Sorry man, but having grown up in the NES era, I can absolutely say with extreme certainty that the NES had the most profound effect on the video game industry more-so than any other console.
Technology-wise, it innovated the concept of the d-pad, as well as the standard A and B type buttons, which would be copied by Sega and NEC (Turbo Graphx), among others. It also added the start and select button being on the controller.
It also innovated many conventions of gaming, within some of Nintendo's own main franchises, that are still used in most games today. For example:
Super Mario Bros. - First true side scrolling game, also set the convention for "platformer" type games, including physics, the idea of multiple power ups, level structure, worlds made of a set number of levels, boss battles at the end of each said world, hidden "bonus" areas in levels, etc. etc. etc.
The Legend of Zelda - First true free roaming adventure game. There were other similar games that predate this, but none with the true freedom of moving around an entire gaming world that Zelda provided. Also set the standard conventions for adventure and rpg games to come, with the "overworld" and "dungeon" mechanic of the gameplay, gaining money to buy upgrades, gaining permanent power ups/items, etc.
Metroid - Took Mario's Side Scrolling gameplay, which was still freshly innovative at the time, and expanded on it, not only including vertical scrolling levels in addition to the horizontal, but also providing free range to go back and forth in the gaming world as the player sees fit, making first real use of backtracking in an action game. Also took the Zelda idea of permanent upgrades to powers, and expanded it by having upgradable levels of your weapon and abilities throughout the game.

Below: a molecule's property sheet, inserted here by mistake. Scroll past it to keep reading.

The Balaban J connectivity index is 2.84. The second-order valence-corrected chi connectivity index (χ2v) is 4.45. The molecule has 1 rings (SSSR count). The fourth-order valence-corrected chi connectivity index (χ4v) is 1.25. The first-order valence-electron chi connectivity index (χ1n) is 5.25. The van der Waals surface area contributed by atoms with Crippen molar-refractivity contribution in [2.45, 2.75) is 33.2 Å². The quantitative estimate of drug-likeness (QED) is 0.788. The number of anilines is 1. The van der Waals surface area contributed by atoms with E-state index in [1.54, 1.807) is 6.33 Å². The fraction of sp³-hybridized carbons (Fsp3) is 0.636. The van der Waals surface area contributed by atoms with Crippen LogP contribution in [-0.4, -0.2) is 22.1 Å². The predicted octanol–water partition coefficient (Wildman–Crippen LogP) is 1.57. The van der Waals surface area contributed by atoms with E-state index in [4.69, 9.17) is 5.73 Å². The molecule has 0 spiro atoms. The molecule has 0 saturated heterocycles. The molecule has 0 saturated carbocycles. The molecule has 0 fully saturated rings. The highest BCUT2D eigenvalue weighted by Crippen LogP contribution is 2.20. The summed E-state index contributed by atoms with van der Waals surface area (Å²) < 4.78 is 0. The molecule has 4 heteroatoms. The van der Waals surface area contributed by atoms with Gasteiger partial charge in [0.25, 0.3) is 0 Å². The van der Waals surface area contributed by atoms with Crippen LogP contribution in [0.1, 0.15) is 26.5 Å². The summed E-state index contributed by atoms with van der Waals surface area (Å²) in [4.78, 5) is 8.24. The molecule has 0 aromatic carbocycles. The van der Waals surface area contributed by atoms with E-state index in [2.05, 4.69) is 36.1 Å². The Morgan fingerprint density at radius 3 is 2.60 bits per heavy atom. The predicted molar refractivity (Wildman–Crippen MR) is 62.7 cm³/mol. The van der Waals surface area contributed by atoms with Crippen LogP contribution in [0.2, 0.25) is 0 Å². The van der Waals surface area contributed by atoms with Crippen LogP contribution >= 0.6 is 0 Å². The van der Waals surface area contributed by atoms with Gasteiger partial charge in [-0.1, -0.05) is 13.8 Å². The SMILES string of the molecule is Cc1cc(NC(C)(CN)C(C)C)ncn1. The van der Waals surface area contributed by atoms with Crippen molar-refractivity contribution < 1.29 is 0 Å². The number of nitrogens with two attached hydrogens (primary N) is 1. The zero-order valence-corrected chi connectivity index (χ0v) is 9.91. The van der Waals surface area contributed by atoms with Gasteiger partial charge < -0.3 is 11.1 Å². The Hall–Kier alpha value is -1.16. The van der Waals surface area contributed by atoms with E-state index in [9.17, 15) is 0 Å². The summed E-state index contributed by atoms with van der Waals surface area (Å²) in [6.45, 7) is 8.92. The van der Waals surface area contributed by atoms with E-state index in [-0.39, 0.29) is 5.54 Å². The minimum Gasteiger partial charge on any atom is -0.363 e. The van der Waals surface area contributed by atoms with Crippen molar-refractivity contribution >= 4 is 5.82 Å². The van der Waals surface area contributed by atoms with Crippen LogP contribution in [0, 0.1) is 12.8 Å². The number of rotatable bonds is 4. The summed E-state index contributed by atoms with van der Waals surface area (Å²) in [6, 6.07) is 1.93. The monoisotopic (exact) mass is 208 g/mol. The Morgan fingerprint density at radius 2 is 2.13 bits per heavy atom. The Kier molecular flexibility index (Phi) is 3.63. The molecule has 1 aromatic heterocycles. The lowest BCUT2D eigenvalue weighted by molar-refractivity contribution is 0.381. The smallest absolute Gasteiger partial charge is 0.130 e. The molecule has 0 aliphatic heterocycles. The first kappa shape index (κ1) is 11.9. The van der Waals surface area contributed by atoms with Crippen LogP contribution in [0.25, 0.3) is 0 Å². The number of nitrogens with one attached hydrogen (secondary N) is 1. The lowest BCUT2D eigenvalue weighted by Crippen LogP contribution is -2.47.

Punch Out - Not considered by many to be a "True" fighting game, but predated the original Street Fighter by introducing large, colorful characters into a fighting game environment, wherein each character has over the top personality, expression, and individual fighting styles and moves, each also complete with their own personal strengths and weaknesses. No fighting game before Punch Out (the first edition of which hit arcades in 1984), offered any of that. It even had the opponents facing in a pre fight "face off" screen, complete with personalized sayings and smack talk. All of these things would later be used in Street Fighter, Street Fighter II, and every single game that copied them for years.
Tetris - Not CREATED by Nintendo, but Alexey Pazhitnov's ingenious creation was first really introduced to the world at large through Nintendo, who had gotten the rights to it. Through the NES, but also even moreso the Game Boy, Tetris became a house-hold name, and the basic foundations of most puzzle games thereafter were set in the original classic.
Not to mention the fact that SO many great gaming franchises either saw their birth or had major appearances on the NES. No other system, even to this day, really had the sheer volume of great franchises all in one place that the NES did. I mean seriously:
Super Mario Bros.
The Legend of Zelda
Kirby's Adventure (which was more popular than the original GB game Kirby's Dreamland)
Fire Emblem (in Japan)
Mother (also in Japan)
Famicom Wars (the precursor to GB Wars, Advance Wars, and Battalion Wars, in Japan)
NES Open Tournament Golf (precursor to Mario Golf)
Wizards & Warriors
Joe & Mac
Mighty Final Fight
Ghosts n Goblins
Gargoyle's Quest 2
River City Ransom
Prince of Persia
etc. etc. etc., the list goes on
The SNES was an amazing console, and had/has an amazing library of games, but while it certainly had better looking games than the NES, and was superior at least in it's selection of fighting games and rpgs (two genres that didn't really take off in a big way until the SNES era anyway), I would still have to say the NES was king.